Newsletter and Technical Publications
<Sourcebook of Alternative Technologies for Freshwater Augumentation
1.1.10 External Catchments Using Contour Ridging
|A further variation of the contour ridging technique described in
Chapter 1.1.6, this technology uses an external catchment and incorporates
a stone spillway into the contour bund, providing for excess runoff to
flow around the structure (Figure 16). Bunds are made of earth or,
occasionally, stone, and, in Niger, they are usually covered with a layer
of stone on the top and back slope Figure 17).
The area impounded by the bund is planted. The usual catchment to
cultivated area ratio is 2:1 but reaches 5:1 in Kenya where off contour
bunds are used as collection systems to channel runoff to cultivated
Figure 16. Macro-catchment water harvesting system (Imbira,
|For full utilisation of the cropping area, the spillway height should be
level with the base of the spillway on the next contour uphill. Levelling
of the ground between contours assists in water spreading when runoff is
collected. The spillway height determines the depth of water retained and
is usually about 10 cm.
Figure 17. Macro-catchment water harvesting in Niger (Critchley
et al., 1992).
Extent of Use
Several thousand hectares are treated with a variety of bund systems,
although the largest number of projects are in Niger and Kenya.
Operation and Maintenance
Maintenance is required to control erosion around spillways and bund wing
walls. Achieving adequate compaction of bunds with manual construction methods
is difficult and may result in breaches during the first year of operation.
Grass planted on the bunds and spillways helps to protect these surfaces from
erosion and reduces maintenance requirements, particularly since some resistance
to the repair of breached bunds was reported in Kenya (Figure 18).
Level of Involvement
The Kenyan programme of bund construction is all done using manual
construction methods, whereas, in Niger, the bunds are constructed by machine
and only the stone is laid by hand. Construction of these storages has largely
been done through food-for-work programmes and there is some concern about the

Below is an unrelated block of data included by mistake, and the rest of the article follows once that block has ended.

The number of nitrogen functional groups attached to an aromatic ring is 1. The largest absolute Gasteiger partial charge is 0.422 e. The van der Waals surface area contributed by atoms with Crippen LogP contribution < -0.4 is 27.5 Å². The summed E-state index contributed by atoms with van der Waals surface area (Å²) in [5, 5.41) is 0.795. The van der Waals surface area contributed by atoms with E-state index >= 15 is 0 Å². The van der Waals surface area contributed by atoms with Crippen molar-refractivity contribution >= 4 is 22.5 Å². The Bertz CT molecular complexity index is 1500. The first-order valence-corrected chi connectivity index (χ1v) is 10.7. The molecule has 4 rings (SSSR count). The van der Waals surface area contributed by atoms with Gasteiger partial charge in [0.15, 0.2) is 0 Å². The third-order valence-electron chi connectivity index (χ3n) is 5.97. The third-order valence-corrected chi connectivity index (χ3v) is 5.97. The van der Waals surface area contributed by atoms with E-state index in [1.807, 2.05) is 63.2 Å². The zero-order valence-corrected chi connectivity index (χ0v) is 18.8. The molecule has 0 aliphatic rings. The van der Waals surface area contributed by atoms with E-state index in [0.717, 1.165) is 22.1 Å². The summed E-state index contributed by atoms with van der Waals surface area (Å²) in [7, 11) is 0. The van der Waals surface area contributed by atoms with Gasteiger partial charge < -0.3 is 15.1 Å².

level of true involvement of people. In at least one application, it was
observed that there was little voluntary participation in the use of this
technology by the community.
Figure 18. Spillway construction for bunds with external
catchments (Pacey and Cullis, 1991).
In Niger, the estimated construction cost is about $500/ha for bunds, land
preparation and fertiliser. In Kenya, 100 person days/ha are commonly devoted to
construction, resulting in an approximate cost of between $52 to $202/ha.
Effectiveness of the Technology
This technology is effective in controlling erosion. Yield information is not
available for Niger, but, in Kenya, the comparison with control plots has shown
an highly significant increase in yields of sorghum and cow peas.
This technology is suitable for low and unreliable rainfall areas, with an
annual precipitation of 350 to 650 mm. It is also well-suited for use in the
reclamation of degraded land.
The technology has beneficial effects in the reduction and control of soil
The advantages are the concentration of runoff to allow the cultivation of a
crop where otherwise none would be possible. This results in increased and more
reliable level of production.
A high demand for labour in the construction and maintenance of these systems
may partly be a reason for the low level of acceptance by the community.
Approaches have not yet been found to fully involve the community.
These have not been fully assessed; however, there are no known limitations.
Further Development of the Technology
This technique is clearly an appropriate technology for the conservation of
soils and the recovery of degraded lands. Nevertheless, the technology needs to
be demonstrated as useful to the community and presented in a way that the
community is willing to manage.
Critchley, W., C. Reij, and A. Seznec 1992. Water Harvesting for Plant
Production. Volume II: Case Studies and Conclusions for Sub-Saharan Africa.
World Bank Technical Paper No. 157, 133 p.
Imbira, J. 1989. Runoff Harvesting for Crop Production in Semi-arid Areas of
Baringo. In: D.B. Thomas et al. (Editors), Soil and Water Conservation
in Kenya, Proceedings of the Third National Workshop, Nairobi, 1986.
University of Nairobi, SIDA., pp 407-431.